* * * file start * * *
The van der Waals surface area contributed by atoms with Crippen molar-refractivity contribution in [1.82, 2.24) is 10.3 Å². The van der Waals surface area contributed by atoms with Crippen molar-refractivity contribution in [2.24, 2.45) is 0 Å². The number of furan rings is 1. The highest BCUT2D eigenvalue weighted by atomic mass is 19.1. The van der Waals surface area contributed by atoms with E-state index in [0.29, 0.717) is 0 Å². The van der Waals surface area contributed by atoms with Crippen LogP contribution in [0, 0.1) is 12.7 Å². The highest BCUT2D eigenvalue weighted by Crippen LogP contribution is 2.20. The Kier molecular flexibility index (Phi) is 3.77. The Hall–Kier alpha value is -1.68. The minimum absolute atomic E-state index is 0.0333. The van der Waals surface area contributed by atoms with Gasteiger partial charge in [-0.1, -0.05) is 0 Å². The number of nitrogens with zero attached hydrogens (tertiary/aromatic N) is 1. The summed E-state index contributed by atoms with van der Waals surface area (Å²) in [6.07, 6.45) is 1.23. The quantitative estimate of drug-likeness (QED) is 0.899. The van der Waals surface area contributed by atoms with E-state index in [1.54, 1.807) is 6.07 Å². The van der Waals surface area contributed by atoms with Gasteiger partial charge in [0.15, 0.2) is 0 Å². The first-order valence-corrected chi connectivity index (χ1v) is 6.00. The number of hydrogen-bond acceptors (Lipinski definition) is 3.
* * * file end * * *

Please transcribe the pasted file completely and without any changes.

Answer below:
The van der Waals surface area contributed by atoms with Crippen molar-refractivity contribution in [1.82, 2.24) is 10.3 Å². The van der Waals surface area contributed by atoms with Crippen molar-refractivity contribution in [2.24, 2.45) is 0 Å². The number of furan rings is 1. The highest BCUT2D eigenvalue weighted by atomic mass is 19.1. The van der Waals surface area contributed by atoms with E-state index in [0.29, 0.717) is 0 Å². The van der Waals surface area contributed by atoms with Crippen LogP contribution in [0, 0.1) is 12.7 Å². The highest BCUT2D eigenvalue weighted by Crippen LogP contribution is 2.20. The Kier molecular flexibility index (Phi) is 3.77. The Hall–Kier alpha value is -1.68. The minimum absolute atomic E-state index is 0.0333. The van der Waals surface area contributed by atoms with Gasteiger partial charge in [-0.1, -0.05) is 0 Å². The number of nitrogens with zero attached hydrogens (tertiary/aromatic N) is 1. The summed E-state index contributed by atoms with van der Waals surface area (Å²) in [6.07, 6.45) is 1.23. The quantitative estimate of drug-likeness (QED) is 0.899. The van der Waals surface area contributed by atoms with E-state index in [1.54, 1.807) is 6.07 Å². The van der Waals surface area contributed by atoms with Gasteiger partial charge in [0.15, 0.2) is 0 Å². The first-order valence-corrected chi connectivity index (χ1v) is 6.00. The number of hydrogen-bond acceptors (Lipinski definition) is 3.